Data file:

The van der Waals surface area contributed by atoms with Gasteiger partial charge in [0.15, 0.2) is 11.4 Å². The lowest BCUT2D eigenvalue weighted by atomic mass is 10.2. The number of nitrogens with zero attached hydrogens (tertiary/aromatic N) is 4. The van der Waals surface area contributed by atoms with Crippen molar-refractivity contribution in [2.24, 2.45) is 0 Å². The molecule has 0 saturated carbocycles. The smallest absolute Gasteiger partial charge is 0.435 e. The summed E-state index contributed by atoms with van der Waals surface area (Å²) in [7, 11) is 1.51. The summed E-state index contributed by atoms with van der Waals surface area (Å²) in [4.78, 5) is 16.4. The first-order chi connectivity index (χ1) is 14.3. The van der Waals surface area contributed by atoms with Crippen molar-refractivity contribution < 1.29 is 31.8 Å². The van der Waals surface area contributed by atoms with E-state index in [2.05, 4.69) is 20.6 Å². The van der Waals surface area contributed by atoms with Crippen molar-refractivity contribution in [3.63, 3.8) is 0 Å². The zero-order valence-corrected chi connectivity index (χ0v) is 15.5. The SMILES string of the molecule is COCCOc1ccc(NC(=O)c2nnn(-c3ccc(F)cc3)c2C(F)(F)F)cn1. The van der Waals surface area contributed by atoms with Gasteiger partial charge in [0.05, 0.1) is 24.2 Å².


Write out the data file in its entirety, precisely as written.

The van der Waals surface area contributed by atoms with Gasteiger partial charge in [0.15, 0.2) is 11.4 Å². The lowest BCUT2D eigenvalue weighted by atomic mass is 10.2. The number of nitrogens with zero attached hydrogens (tertiary/aromatic N) is 4. The van der Waals surface area contributed by atoms with Crippen molar-refractivity contribution in [2.24, 2.45) is 0 Å². The molecule has 0 saturated carbocycles. The smallest absolute Gasteiger partial charge is 0.435 e. The summed E-state index contributed by atoms with van der Waals surface area (Å²) in [7, 11) is 1.51. The summed E-state index contributed by atoms with van der Waals surface area (Å²) in [4.78, 5) is 16.4. The first-order chi connectivity index (χ1) is 14.3. The van der Waals surface area contributed by atoms with Crippen molar-refractivity contribution < 1.29 is 31.8 Å². The van der Waals surface area contributed by atoms with E-state index in [2.05, 4.69) is 20.6 Å². The van der Waals surface area contributed by atoms with Crippen molar-refractivity contribution in [3.63, 3.8) is 0 Å². The zero-order valence-corrected chi connectivity index (χ0v) is 15.5. The SMILES string of the molecule is COCCOc1ccc(NC(=O)c2nnn(-c3ccc(F)cc3)c2C(F)(F)F)cn1. The van der Waals surface area contributed by atoms with Gasteiger partial charge in [0.05, 0.1) is 24.2 Å².